With a financial professional in place and a software solution designed for the A/E industry, firms are often “good to go” until they reach a headcount of 25-30. Then, the next issue typically encountered is volume and its impact on timeliness. There are only so many hours in a day for a person to work, and sometimes there aren’t enough hours and days to get invoices out and bills paid as quickly as you (and your clients, vendors, and employees) would like.
According to industry experts, the maximum ratio of billable employees to accounting staff is roughly 17 to 1. There’s some flexibility, of course, but when a firm starts to feel the strain, they have two options: hire someone, which likely means they’ll then have excess capacity, or get supplemental help from an A/E-focused accounting firm. If you go with supplemental-assistance, you can continue in that way for quite a while as the firm continues to grow—potentially up to 45-50 people. At some point, however, the cost of outsourced expertise becomes greater than the cost of hiring a new employee.
The Shift From Financial Reporting to Financial Analysis
What we’ve found at the A/E firms we work with is that somewhere in the neighborhood of 75 employees, owners want their financial professionals to go beyond simply tracking and reporting KPIs and instead perform more complex financial analyses. They don’t want to look back at the numbers, but rather to get ahead of them.
Now, the need for a controller or CFO position is clear. Can your existing financial manager fill the role? Will you need to hire from the outside? Would it make sense to have a CPA firm provide CFO-like input? These are questions you need to answer.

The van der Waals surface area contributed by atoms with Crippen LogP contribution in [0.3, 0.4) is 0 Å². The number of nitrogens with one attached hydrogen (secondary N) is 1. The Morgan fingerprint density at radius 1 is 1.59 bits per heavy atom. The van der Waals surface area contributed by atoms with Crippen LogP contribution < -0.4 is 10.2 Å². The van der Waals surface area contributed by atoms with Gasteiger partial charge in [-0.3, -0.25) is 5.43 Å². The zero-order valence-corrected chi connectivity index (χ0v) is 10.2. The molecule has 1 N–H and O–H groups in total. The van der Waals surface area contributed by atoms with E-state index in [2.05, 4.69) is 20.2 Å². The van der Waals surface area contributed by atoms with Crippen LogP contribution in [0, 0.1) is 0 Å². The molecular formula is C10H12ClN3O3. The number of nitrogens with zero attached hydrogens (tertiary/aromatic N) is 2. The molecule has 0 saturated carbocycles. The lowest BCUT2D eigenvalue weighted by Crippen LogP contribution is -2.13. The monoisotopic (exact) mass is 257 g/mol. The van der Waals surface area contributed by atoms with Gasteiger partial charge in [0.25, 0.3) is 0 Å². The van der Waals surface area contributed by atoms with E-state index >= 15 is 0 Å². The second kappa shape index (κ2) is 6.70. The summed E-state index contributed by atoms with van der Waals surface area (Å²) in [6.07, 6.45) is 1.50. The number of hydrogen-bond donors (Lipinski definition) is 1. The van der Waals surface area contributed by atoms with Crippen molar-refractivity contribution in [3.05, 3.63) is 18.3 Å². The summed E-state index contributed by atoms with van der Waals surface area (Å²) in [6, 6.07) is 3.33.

For many firms we talk with, hiring a CFO or promoting someone into that role is a great investment. Not only does the person have the knowledge the firm needs, but as an employee, they’re more in touch with daily operations and how they impact short- and long-term financial performance. Leveraging their expertise and all the intel they can gather on allocation of resources and tax law and payroll levels and more, a CFO can anticipate and address financial issues that limit a firm’s growth, meaning the role can “pay for itself” many times over.
A Caution on “Favor” Promotions
It’s important to recognize the hard work, dedication, and loyalty of your accounting team. However, doing so by promoting someone who isn’t ready for the next level can be a major mistake. Often people put into those types of situations “crash and burn,” departing the firm irritated and angry, and taking all their knowledge and experience with them. Doing someone a “favor” by handing them a new role really isn’t doing them a favor at all.
Growing Your Financial Management Capabilities Wisely
With all the other responsibilities owners have on their plate, it can be difficult to step back and consider the best way to grow the firm's financial management capabilities. However, it’s important they do.
Knowing when to add staff, when to implement a purpose-built A/E industry financial management platform like Factor AE, when to leverage outside accounting resources, and when and who to promote into more senior roles can be the key not just to a firm’s financial success, but to its overall success.